On the face of it, virtual reality and tourism don't belong in the same sentence. One is an emerging technology that has only come in to being in the past few years, while the other is essentially a concept that has been around for as long as humans can remember. Sure, our Neanderthal ancestors didn't spend too much time booking food tours in romantic destinations, but the notion of travel, and the curiosity that drives it, has always been present.
Anyway, back to the matter at hand. Why are these two vastly different ideas becoming increasingly related? Well, let's start at the beginning. In case you didn't know, virtual reality is an up and coming technology that's becoming more and more sophisticated with every passing year. It goes without saying that the more immersive and believable VR is able to become, the more potential there is for commercial applications to be developed.
So far virtual reality applications have, understandably, been entertainment focused. Games consoles are improving with every new generation, but the idea that you can actually put yourself inside the game, rather than watch it playing out on a screen, is pretty exciting for Xbox and PlayStation fans. But there are also commercial applications across a range of industries.
In a study commissioned by Invest Bristol & Bath (IBB), virtual reality is expected by the public to have the most impact on the gaming sector (60%), although the entertainment (45%) and education (23%) industries are also considered to potentially benefit. So where is the action happening already? To give you an idea of some examples, virtual reality is already being applied in both real estate and architecture. Estate agents are using the technology to give people virtual tours of homes that haven't even been built yet. While in architecture, virtual reality is changing the way structures are designed and envisioned, with the incorporation of gesture controls and immersive 3d models.
So you get the idea: it's well on its way to becoming a pretty big deal. But interestingly, the study above also pointed to a small percentage (13%) of people expecting virtual reality to impact upon travel. But how is this so? They seem polar opposites. One is a genuine journey, the other a completely artificial one. With this being how things are, is there a way that VR can be used to complement genuine tourism, or do developers instead dream of the day when tourists visit other countries from the comfort of their own living room instead?
The obvious issue is this: virtual reality is already at the stage where it can provide users with authentic, realistic visual experiences. And the technology is only going to grow more powerful. Once developers manage to perfect both the hardware and software on the visual side of things, the next step - and this is where they might hit a brick wall - will be the physical aspect of the experience. Sure, they can make it look like you're strolling along a beach in the Caribbean, but can they make it feel like that's what you're doing? Will a simulation ever be able to accurately recreate the heat of the sun on your back, or the touch of sand between your toes?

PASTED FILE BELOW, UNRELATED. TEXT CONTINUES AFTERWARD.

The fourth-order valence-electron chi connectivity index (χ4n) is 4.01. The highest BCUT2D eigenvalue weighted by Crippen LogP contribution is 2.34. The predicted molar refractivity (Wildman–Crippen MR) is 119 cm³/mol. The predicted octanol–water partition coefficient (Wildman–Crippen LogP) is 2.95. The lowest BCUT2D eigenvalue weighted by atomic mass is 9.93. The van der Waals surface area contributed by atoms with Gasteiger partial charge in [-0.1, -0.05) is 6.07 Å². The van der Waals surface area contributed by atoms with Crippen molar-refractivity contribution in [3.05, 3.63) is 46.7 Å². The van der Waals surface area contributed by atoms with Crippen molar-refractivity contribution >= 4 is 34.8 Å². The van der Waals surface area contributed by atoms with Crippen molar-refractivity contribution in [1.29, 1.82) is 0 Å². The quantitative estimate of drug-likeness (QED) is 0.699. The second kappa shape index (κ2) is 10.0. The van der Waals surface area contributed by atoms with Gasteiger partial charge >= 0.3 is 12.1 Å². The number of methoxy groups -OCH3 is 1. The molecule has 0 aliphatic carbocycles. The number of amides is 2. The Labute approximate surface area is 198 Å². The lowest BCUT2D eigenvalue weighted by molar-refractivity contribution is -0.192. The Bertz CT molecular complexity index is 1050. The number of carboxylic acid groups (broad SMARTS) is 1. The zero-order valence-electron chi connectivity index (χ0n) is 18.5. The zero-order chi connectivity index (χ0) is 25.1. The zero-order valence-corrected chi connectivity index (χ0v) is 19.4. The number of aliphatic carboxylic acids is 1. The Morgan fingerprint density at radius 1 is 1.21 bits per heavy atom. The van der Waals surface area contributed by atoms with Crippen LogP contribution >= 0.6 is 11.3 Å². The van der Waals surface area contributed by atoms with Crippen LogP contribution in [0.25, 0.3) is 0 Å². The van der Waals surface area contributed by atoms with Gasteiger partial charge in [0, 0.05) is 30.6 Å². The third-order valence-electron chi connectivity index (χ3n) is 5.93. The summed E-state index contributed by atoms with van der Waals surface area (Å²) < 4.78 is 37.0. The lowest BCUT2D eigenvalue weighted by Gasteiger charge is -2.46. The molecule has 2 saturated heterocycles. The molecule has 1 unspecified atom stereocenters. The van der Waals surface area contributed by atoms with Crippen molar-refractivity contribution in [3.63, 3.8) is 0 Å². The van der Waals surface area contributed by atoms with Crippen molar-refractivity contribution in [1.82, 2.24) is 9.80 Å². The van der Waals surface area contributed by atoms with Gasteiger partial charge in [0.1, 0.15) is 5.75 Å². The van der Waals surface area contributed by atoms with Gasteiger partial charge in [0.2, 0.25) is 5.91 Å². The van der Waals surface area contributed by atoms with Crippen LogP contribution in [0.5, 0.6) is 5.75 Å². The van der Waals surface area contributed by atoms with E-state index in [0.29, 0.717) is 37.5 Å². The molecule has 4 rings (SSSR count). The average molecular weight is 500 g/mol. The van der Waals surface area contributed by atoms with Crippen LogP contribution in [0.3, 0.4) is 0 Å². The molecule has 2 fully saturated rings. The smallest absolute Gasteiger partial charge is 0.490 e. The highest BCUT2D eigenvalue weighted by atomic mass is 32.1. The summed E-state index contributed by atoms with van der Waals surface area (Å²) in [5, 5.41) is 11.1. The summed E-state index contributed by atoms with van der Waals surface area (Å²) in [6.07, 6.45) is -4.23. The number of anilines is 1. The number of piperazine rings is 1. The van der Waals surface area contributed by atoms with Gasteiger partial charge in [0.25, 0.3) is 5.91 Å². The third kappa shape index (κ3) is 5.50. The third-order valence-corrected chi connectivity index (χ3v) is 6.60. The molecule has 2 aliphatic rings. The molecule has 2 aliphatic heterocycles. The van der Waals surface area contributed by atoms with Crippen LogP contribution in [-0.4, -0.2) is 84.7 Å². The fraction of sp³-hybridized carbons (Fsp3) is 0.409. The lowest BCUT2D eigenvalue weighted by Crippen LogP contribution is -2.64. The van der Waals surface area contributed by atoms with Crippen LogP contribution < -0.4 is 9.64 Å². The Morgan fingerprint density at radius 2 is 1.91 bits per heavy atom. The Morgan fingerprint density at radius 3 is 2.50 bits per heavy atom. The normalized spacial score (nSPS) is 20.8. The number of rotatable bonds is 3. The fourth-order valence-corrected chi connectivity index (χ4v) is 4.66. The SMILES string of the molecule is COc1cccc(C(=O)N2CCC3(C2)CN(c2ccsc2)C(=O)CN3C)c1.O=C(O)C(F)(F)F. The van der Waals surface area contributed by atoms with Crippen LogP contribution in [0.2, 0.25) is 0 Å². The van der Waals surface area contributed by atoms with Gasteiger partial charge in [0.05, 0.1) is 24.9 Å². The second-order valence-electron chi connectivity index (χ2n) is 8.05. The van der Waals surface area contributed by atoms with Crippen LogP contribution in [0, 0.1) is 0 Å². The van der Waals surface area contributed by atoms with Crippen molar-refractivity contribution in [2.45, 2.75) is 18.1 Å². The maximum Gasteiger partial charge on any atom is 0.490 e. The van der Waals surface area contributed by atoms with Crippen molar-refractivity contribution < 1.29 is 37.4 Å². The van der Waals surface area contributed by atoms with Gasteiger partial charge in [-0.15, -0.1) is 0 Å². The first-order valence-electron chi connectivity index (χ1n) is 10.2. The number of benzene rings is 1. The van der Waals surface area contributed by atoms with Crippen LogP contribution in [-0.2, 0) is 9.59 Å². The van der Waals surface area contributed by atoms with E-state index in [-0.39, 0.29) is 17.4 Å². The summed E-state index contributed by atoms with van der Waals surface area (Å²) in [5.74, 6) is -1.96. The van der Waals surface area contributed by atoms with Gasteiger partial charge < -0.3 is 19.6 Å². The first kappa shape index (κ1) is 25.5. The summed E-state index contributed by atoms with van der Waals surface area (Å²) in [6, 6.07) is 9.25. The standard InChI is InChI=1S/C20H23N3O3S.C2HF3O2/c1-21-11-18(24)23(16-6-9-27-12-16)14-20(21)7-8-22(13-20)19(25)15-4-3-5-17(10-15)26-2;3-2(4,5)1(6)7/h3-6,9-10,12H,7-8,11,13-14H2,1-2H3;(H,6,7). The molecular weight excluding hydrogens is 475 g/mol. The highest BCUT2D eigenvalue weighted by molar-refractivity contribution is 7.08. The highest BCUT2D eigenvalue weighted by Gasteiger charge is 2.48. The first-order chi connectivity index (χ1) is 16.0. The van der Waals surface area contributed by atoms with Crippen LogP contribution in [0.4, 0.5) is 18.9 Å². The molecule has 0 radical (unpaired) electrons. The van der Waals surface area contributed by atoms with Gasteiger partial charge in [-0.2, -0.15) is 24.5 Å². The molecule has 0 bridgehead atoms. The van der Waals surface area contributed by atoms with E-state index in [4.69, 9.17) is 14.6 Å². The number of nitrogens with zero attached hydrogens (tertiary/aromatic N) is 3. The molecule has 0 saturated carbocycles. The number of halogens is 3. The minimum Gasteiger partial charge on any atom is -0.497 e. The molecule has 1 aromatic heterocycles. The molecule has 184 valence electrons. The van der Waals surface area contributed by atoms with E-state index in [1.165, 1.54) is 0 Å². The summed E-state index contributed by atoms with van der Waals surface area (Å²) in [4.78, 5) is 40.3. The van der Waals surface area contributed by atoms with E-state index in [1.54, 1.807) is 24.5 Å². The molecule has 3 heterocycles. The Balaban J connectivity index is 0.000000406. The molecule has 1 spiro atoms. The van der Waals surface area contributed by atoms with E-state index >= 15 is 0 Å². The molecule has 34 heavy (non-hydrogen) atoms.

Surely the worry for members of the travel industry at the moment must be that virtual reality will at least become both accessible and compelling enough visually. If this happens, perhaps people will be less inclined to travel, which could only be a bad thing for the tourism trade...
But fear not fellow travel industry workers! VR in its current state has the power to revamp and enhance tourism. The main potential for VR technology is in marketing. Yes, a virtual experience cannot (yet) match a genuine one, especially if we're talking skiing in the Alps or ice caving in Iceland. But what it can do is give you a taste of the action. And that taste, according to Abi Mandelbaum, CEO and co-founder of
"You can’t replicate real life in VR, but you can give people a preview and understanding of what they would experience if they went to visit physically," he said.
But the potential for virtual reality in tourism goes deeper than just helping you choose a destination. VR can also be applied when it comes to planning your trip. Think of it as the ultimate 'try before you buy' tool.
“It’s just short of the real thing,” says Richard Broo, founder and CEO of VR company Wemersive. “It allows you to quickly experience things that would otherwise take you weeks to research … It’s kind of like teleporting yourself into an experience, and it’s a great way to make a shortlist for your trip.”
In short, he says, VR gives you the best possible indication of what a place will be like without going there. Think of it as the perfect way to scope out a hotel or resort. He also suggests that it's generally a much more fun and interactive way of sorting out what is usually a tedious planning process. "Instead of sifting through a ton of websites, how about spending 10 minutes or so learning more about the location in a fully immersive environment?" he says.
It looks as though virtual reality could be a catalyst for the next generation of travellers. Yes, young adults these days are more attached to their screens and devices than any generation in history. But look on the bright side, if they're being inspired to travel by the latest in VR technology, or if their planning is being made easier by a quick virtual tour of a hotel, that can only be a good thing.
While one day the travel industry could well suffer as a result of increasingly sophisticated virtual experiences, that threat still seems pretty far off. For now, the industry should embrace it, and welcome VR's potential to improve tourism for all.